This is a free sample from the e-book 600+ Confusing English Words Explained. It will help clear up your doubts about how to use English words correctly, so that you can speak and write more confidently. Click here for more information!
Robber or Thief (n.)= the person
- The robbers ran away from the police.
- The thief took my laptop and cell phone.
- “Give me all your money!” the robber said.
- The thieves were tall, white men who looked about 22 years old. One had brown hair and the other was blonde.
Robbery (n.) = the event
- Police are investigating the robbery of the Main Street Bank.
- The robbery occurred at 4:30 PM.
- Three employees were injured during the armed robbery.
(an “armed robbery” means there were weapons – guns or knives)
Theft (n.) = the event or the crime (in the justice system)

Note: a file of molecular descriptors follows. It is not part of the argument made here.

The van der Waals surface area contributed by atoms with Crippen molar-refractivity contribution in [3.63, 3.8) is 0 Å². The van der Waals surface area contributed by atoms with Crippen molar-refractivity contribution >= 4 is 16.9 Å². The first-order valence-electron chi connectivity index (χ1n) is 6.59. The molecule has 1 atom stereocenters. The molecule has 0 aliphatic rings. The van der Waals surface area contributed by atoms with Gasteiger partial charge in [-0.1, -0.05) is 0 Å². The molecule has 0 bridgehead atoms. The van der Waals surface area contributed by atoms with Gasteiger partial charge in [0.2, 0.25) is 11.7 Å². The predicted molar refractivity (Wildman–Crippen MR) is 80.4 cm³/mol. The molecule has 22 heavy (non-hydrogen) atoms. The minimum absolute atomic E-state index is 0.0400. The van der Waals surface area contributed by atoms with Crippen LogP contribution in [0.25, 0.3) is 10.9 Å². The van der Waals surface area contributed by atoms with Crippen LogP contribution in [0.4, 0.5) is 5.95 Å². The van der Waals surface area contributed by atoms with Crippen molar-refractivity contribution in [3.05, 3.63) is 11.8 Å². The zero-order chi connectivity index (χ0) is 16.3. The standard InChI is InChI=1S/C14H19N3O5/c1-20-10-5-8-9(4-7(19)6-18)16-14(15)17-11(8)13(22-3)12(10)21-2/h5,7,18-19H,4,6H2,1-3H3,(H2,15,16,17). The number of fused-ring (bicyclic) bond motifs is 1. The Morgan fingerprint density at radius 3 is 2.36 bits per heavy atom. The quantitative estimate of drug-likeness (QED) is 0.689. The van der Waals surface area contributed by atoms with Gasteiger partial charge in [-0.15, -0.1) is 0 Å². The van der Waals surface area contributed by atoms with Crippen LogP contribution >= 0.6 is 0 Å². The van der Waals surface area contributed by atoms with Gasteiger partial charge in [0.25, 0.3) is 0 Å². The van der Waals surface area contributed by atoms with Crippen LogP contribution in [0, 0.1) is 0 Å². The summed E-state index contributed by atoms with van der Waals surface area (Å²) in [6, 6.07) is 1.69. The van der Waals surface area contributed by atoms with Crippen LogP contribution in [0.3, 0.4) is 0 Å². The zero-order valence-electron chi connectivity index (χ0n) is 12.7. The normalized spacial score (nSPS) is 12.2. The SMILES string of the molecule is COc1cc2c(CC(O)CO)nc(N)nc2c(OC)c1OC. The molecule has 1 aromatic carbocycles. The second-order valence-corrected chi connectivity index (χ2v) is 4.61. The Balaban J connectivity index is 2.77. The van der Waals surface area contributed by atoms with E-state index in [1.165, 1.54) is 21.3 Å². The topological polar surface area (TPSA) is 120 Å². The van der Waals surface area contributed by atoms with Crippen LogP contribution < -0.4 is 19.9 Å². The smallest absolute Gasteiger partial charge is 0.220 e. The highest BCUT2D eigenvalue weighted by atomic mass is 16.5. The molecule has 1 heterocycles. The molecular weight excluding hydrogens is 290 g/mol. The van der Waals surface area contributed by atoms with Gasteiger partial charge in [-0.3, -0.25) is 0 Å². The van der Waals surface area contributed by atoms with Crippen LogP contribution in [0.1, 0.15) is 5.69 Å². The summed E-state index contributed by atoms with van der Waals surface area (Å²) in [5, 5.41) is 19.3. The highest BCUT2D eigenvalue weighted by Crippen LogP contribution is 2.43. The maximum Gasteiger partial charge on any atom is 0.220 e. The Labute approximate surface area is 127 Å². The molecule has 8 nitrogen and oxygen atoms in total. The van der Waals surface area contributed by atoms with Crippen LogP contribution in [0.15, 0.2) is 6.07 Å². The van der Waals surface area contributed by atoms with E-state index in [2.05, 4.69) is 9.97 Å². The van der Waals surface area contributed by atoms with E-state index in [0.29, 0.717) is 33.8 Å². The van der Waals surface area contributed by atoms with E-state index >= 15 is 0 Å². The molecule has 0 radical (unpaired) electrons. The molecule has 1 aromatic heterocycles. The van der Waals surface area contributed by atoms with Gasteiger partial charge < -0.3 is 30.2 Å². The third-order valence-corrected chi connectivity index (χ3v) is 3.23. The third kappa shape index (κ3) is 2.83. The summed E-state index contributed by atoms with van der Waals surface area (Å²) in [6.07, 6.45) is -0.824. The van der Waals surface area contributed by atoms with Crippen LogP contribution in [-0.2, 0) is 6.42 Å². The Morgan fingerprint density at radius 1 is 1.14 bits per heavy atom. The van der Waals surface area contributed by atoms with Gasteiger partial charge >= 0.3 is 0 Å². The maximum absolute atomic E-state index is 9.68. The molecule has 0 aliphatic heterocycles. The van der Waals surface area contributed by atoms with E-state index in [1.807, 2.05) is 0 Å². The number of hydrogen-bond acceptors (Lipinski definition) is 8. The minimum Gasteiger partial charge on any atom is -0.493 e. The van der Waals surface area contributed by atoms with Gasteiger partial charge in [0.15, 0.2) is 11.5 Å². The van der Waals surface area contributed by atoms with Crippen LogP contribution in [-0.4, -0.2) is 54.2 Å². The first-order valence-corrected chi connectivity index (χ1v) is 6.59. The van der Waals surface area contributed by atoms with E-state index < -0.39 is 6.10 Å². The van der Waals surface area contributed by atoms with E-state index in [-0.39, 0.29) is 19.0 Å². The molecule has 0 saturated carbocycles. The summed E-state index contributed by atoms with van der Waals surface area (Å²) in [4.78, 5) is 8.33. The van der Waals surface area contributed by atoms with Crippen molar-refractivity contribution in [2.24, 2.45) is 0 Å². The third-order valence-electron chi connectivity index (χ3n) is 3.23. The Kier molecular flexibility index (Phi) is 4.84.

- He was sentenced to eight years in prison for the theft of a motorcycle.
- We immediately reported the theft to the police.
- Ken was accused of identity theft.
Rob (v.) = the action
Often used in the past as robbed:
- Donald robbed a total of five supermarkets before being caught by the police.
- My favorite pizza shop was robbed last month. Luckily, no one was hurt.
- I was robbed at gunpoint while walking home from work.
Steal / Stolen (v.) = the action of taking something specific
Steal is always used together with an object – the object that was taken.
- The thief stole a gold necklace from the woman’s bedroom.
- Wendy’s wallet was stolen on the subway.
- Jim was caught stealing money from his own company.
- Rachel tried to steal Carla’s boyfriend.